We Asked, They Answered: Beth Kallestad
Beth Kallestad will begin writing a column for the Outdoors page beginning next week. She is the executive director of the Northfield-based Cannon River Watershed Partnership, which strives to "improve and protect the surface and ground water resources and natural systems of the Cannon River watershed," according to its Web site. It is a membership and grant-supported organization. Kallestad answered a series of introductory questions via e-mail.
What in your past prepared you to serve as executive director of the partnership?
I have a BS degree in biology and an MS in environmental health. I had volunteered for CRWP as a citizen stream monitor and staffed their display at the county fair and festival. Prior to working for CRWP I worked for an environmental consulting firm and for the Minnesota Department of Health in their environmental health division. I've always been interested in water quality and when the watershed analyst position was open at CRWP in 2005 I applied and was hired.
The R-E covers Red Wing, of course, as well as Cannon Falls, Welch and Miesville. What are some of the projects the partnership is working on in these communities?
CRWP staff and volunteers are monitoring streams such as the Little Cannon River, Belle Creek, Pine Creek, Trout Brook, Spring Creek, the Cannon River and the Byllesby Reservoir.
We have been working with Goodhue County and concerned citizens on issues regarding septic systems at an area campground as well as with some "unsewered" communities in the county. We've also been working on an E. coli reduction project with the Goodhue County Soil and Water Conservation District.
This year the Byllesby Reservoir Total Maximum Daily Load study should be finalized by the Minnesota Pollution Control Agency. CRWP assisted with the data collection and creation of this document. It is essentially a study that looks at the phosphorus levels in the lake, where they should be and how to get there.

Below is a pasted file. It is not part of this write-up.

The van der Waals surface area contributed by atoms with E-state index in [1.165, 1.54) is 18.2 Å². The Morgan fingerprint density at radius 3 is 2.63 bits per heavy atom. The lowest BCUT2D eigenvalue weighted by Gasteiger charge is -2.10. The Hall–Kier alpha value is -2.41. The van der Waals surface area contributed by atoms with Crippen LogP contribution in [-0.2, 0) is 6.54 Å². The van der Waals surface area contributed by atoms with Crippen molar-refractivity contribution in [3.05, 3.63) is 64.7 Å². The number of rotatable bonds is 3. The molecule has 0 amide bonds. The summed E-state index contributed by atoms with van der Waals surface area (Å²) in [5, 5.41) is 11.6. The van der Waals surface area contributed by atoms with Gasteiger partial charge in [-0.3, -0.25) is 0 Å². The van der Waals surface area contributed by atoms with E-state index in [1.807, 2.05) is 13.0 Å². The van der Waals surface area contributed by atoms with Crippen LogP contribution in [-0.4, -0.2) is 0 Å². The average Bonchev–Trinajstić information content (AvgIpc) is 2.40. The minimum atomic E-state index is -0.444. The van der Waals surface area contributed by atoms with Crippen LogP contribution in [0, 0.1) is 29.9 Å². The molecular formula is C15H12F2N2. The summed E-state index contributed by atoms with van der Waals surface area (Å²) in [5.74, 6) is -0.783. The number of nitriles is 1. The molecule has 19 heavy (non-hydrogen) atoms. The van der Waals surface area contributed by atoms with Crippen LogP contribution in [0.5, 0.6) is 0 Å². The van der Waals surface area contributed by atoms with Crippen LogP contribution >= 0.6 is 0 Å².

After the study is approved the real work to try and clean up the problem begins. We are also working with the city of Red Wing to assist with storm water issues as we are able.
Why is there a need for the partnership? I always thought the Minnesota Department of Natural Resources was responsible for the state's rivers and watersheds.
CRWP is a nonprofit organization with the mission to engage people to protect and improve the waters and natural systems of the watershed. The main way we do this is by, as our name states, forming partnerships with citizens, government agencies, businesses etc., to help monitor the water and work on projects that will make a change for the better.
The DNR has some responsibilities for the water with respect to issuing permits for a variety of activities, regulating usage, and maintaining trails, parks, and access to water, but they aren't able to do everything that needs to be done.
If people are interested in volunteering with the partnership, what are things they can do locally and who should they contact?
Right now the most popular volunteer activity is lake and stream monitoring. We have one of the largest citizen monitoring groups in the state, but my goal is to have a volunteer on every stream and lake so the more the merrier.
We also have some inside opportunities such as assisting with mailings. On Sept. 19 we will be having a watershed-wide river cleanup and are looking for people throughout the watershed to assist. ...
The best thing to do is to call (507) 786-8400 ... or send an e-mail to email@example.com.